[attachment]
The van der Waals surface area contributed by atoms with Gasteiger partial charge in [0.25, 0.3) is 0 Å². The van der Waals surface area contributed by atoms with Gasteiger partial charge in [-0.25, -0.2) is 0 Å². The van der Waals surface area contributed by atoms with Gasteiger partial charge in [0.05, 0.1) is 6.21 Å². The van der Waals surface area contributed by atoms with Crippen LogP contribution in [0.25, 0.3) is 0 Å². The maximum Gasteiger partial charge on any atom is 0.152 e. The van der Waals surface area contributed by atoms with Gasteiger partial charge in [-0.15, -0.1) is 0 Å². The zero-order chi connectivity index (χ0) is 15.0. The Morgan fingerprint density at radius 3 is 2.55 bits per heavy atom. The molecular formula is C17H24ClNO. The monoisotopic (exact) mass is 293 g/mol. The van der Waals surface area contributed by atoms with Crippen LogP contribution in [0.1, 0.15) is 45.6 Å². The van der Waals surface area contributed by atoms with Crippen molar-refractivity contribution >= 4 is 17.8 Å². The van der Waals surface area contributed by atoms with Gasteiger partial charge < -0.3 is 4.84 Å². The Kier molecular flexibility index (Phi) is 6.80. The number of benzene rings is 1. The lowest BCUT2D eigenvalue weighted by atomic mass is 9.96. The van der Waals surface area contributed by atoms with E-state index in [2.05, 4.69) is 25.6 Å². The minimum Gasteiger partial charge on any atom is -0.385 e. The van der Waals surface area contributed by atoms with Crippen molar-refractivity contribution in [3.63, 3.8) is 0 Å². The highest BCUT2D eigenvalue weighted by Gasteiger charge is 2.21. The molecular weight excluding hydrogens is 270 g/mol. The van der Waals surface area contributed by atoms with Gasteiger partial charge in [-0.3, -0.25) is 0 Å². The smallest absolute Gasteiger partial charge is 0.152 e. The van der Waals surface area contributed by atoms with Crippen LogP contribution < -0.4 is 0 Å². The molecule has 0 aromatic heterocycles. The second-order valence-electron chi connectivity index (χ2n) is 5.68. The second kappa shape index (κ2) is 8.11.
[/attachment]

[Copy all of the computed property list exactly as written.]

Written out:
The van der Waals surface area contributed by atoms with Gasteiger partial charge in [0.25, 0.3) is 0 Å². The van der Waals surface area contributed by atoms with Gasteiger partial charge in [-0.25, -0.2) is 0 Å². The van der Waals surface area contributed by atoms with Gasteiger partial charge in [0.05, 0.1) is 6.21 Å². The van der Waals surface area contributed by atoms with Crippen LogP contribution in [0.25, 0.3) is 0 Å². The maximum Gasteiger partial charge on any atom is 0.152 e. The van der Waals surface area contributed by atoms with Gasteiger partial charge in [-0.15, -0.1) is 0 Å². The zero-order chi connectivity index (χ0) is 15.0. The Morgan fingerprint density at radius 3 is 2.55 bits per heavy atom. The molecular formula is C17H24ClNO. The monoisotopic (exact) mass is 293 g/mol. The van der Waals surface area contributed by atoms with Crippen LogP contribution in [0.1, 0.15) is 45.6 Å². The van der Waals surface area contributed by atoms with Crippen molar-refractivity contribution >= 4 is 17.8 Å². The van der Waals surface area contributed by atoms with Gasteiger partial charge < -0.3 is 4.84 Å². The Kier molecular flexibility index (Phi) is 6.80. The number of benzene rings is 1. The lowest BCUT2D eigenvalue weighted by atomic mass is 9.96. The van der Waals surface area contributed by atoms with E-state index in [2.05, 4.69) is 25.6 Å². The minimum Gasteiger partial charge on any atom is -0.385 e. The van der Waals surface area contributed by atoms with Crippen molar-refractivity contribution in [3.63, 3.8) is 0 Å². The highest BCUT2D eigenvalue weighted by Gasteiger charge is 2.21. The molecular weight excluding hydrogens is 270 g/mol. The van der Waals surface area contributed by atoms with Gasteiger partial charge in [-0.3, -0.25) is 0 Å². The smallest absolute Gasteiger partial charge is 0.152 e. The van der Waals surface area contributed by atoms with Crippen LogP contribution < -0.4 is 0 Å². The molecule has 0 aromatic heterocycles. The second-order valence-electron chi connectivity index (χ2n) is 5.68. The second kappa shape index (κ2) is 8.11.